Without Water, Revolution

Without Water, Revolution

By Thomas Friedman


"You can’t imagine the war here continuing for another year, let alone five. But when you feel the depth of the rage against the Assad government and contemplate the sporadic but barbaric sect-on-sect violence, you can’t imagine any peace deal happening or holding — not without international peacekeepers on the ground to enforce it. Eventually, we will all have to have that conversation, because this is no ordinary war.

THIS Syrian disaster is like a superstorm. It’s what happens when an extreme weather event, the worst drought in Syria’s modern history, combines with a fast-growing population and a repressive and corrupt regime and unleashes extreme sectarian and religious passions, fueled by money from rival outside powers — Iran and Hezbollah on one side, Saudi Arabia, Turkey and Qatar on the other, each of which have an extreme interest in its Syrian allies’ defeating the other’s allies — all at a time when America, in its post-Iraq/Afghanistan phase, is extremely wary of getting involved.

I came here to write my column and work on a film for the Showtime series, “Years of Living Dangerously,” about the “Jafaf,” or drought, one of the key drivers of the Syrian war. In an age of climate change, we’re likely to see many more such conflicts.

“The drought did not cause Syria’s civil war,” said the Syrian economist Samir Aita, but, he added, the failure of the government to respond to the drought played a huge role in fueling the uprising. What happened, Aita explained, was that after Assad took over in 2000 he opened up the regulated agricultural sector in Syria for big farmers, many of them government cronies, to buy up land and drill as much water as they wanted, eventually severely diminishing the water table. This began driving small farmers off the land into towns, where they had to scrounge for work.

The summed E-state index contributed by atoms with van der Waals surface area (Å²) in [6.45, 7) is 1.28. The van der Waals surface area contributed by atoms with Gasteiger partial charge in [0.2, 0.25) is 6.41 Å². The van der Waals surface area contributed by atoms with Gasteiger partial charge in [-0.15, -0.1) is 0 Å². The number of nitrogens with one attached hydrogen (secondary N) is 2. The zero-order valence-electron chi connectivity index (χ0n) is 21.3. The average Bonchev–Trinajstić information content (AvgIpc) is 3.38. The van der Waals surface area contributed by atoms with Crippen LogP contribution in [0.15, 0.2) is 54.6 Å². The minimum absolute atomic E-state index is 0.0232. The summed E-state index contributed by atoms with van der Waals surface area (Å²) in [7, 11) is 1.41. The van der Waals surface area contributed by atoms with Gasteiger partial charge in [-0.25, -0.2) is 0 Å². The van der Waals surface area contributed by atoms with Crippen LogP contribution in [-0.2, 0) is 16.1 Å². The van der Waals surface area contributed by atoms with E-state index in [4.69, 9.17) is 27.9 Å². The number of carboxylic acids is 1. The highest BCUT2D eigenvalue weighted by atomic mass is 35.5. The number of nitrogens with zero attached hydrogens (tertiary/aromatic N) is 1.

"Then, between 2006 and 2011, some 60 percent of Syria’s land mass was ravaged by the drought and, with the water table already too low and river irrigation shrunken, it wiped out the livelihoods of 800,000 Syrian farmers and herders, the United Nations reported. “Half the population in Syria between the Tigris and Euphrates Rivers left the land” for urban areas during the last decade, said Aita. And with Assad doing nothing to help the drought refugees, a lot of very simple farmers and their kids got politicized. “State and government was invented in this part of the world, in ancient Mesopotamia, precisely to manage irrigation and crop growing,” said Aita, “and Assad failed in that basic task.”